November 22, 2021
It’s no joke?
To: either/view subscribers
Good morning. Apparently, America loves paneer now. Considering the country’s new obsession with everything plant-based, all types of dairy should have been on a decline. Instead, the jury is out on the paneer case and things are looking good. This centuries-old cheese, with its high protein and fat content, has made it a champion among alternative cheeses. Its high melting point, allowing it to keep its shape after cooking, has also made it a go-to for American vegetarians. Turns out, feta cheese just wasn’t cutting it anymore. Of course, we knew all this already but it’s about time paneer got the recognition it rightfully deserves!
📰 FEATURE STORY
Vir Das and “Two Indias” – Speaking the Truth or Denigrating India’s Image Abroad?
American comic actor Sid Caesar once said, “Comedy has to be based on truth.” Depending on how they see the world, comedians can either exploit their surroundings for a laugh or use it to speak truth to power. To get more specific, depending on your political ideology, you may agree or disagree with that.
Last week, Vir Das’ “I come from two Indias” video sparked a frenzy, as he spoke of the contradictions and polarity of India and its culture. He spoke about issues ranging from women’s safety to the COVID-19 pandemic. The responses reflected that polarity. Das, no stranger to courting controversy, issued a clarification. He once said his jokes never upset politicians or businessmen, only those who love the politician or businessman. Now, he seems to have angered both.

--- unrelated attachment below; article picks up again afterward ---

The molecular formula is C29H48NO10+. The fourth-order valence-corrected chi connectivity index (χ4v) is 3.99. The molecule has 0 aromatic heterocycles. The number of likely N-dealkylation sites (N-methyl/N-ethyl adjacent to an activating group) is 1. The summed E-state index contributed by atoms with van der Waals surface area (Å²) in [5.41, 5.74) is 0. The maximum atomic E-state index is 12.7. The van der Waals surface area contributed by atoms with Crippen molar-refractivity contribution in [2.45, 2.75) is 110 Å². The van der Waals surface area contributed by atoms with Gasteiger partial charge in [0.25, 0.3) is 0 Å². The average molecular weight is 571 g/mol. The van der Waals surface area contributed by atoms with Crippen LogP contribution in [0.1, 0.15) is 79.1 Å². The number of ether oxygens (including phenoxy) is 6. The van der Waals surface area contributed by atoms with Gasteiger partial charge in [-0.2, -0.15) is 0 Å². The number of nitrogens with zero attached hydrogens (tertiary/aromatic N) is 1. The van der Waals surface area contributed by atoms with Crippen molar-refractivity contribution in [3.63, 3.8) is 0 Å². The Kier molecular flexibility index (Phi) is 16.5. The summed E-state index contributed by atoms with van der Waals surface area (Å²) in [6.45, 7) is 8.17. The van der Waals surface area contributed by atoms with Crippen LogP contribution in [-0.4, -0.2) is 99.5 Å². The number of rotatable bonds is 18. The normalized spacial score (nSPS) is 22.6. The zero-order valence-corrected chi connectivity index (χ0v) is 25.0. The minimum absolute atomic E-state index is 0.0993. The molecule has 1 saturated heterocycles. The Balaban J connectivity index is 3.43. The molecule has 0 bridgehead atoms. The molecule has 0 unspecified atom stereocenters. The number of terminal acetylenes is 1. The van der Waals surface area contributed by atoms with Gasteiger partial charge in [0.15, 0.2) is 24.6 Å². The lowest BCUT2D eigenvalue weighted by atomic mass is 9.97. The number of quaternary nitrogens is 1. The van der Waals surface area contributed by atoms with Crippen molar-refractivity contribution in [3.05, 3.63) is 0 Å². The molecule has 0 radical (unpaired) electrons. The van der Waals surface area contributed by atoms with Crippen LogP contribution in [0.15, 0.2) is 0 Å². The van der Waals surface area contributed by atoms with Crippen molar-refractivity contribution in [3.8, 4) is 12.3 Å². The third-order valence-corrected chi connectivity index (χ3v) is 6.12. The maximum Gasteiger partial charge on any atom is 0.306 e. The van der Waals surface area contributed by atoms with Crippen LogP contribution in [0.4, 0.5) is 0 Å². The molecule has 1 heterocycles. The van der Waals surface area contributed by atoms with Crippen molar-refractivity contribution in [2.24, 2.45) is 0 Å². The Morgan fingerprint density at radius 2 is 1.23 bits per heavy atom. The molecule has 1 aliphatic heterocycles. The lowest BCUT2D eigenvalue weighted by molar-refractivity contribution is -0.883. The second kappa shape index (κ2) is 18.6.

Comedians being tagged controversial isn’t new. Whether it be abroad or at home. Several issues come with comedians being political, telling political jokes, or making fun of a particular party. You can throw around many a buzzword like politically correct or woke when talking about comedy. Perspective is probably the key to understanding where a joke comes from – it can be trauma, personal or societal.
In India, the internet has opened the doors to stand-up comedy reaching a wider audience. That comes with its obvious pros and cons. It has led to various comedy troops and groups being formed that tackle issues ranging from politics to Bollywood. Sometimes, those blend together in amateurish ways and in others offer sharp critiques and commentary. In Sidharth Bhatia’s 2017 column, he wrote about how 2017 was the year Indian comedians took politics seriously.
Comedians in India are no strangers to being on the receiving end of backlash, retaliation, and even legal trouble. It’s a predictable series of events. Once a video of a joke or comedy routine surfaces online, those offended waste no time making themselves heard, and they have a right to their opinion. Comedy is subjective, you either find something funny or you don’t. Censoring it, however, goes into the realm of free speech issues. Inevitably, politicians came out vigorously against Vir Das’ two Indias. Do they have a point, or is he simply speaking the truth?
A privileged man insulting India
Das’ monologue at the Kennedy Center in Washington DC spoke of him coming from two Indias – one that worships women during the day and gang rape them at night. He did comment on other issues also. He essentially painted a picture of India that’s contradictory to our customs and traditions.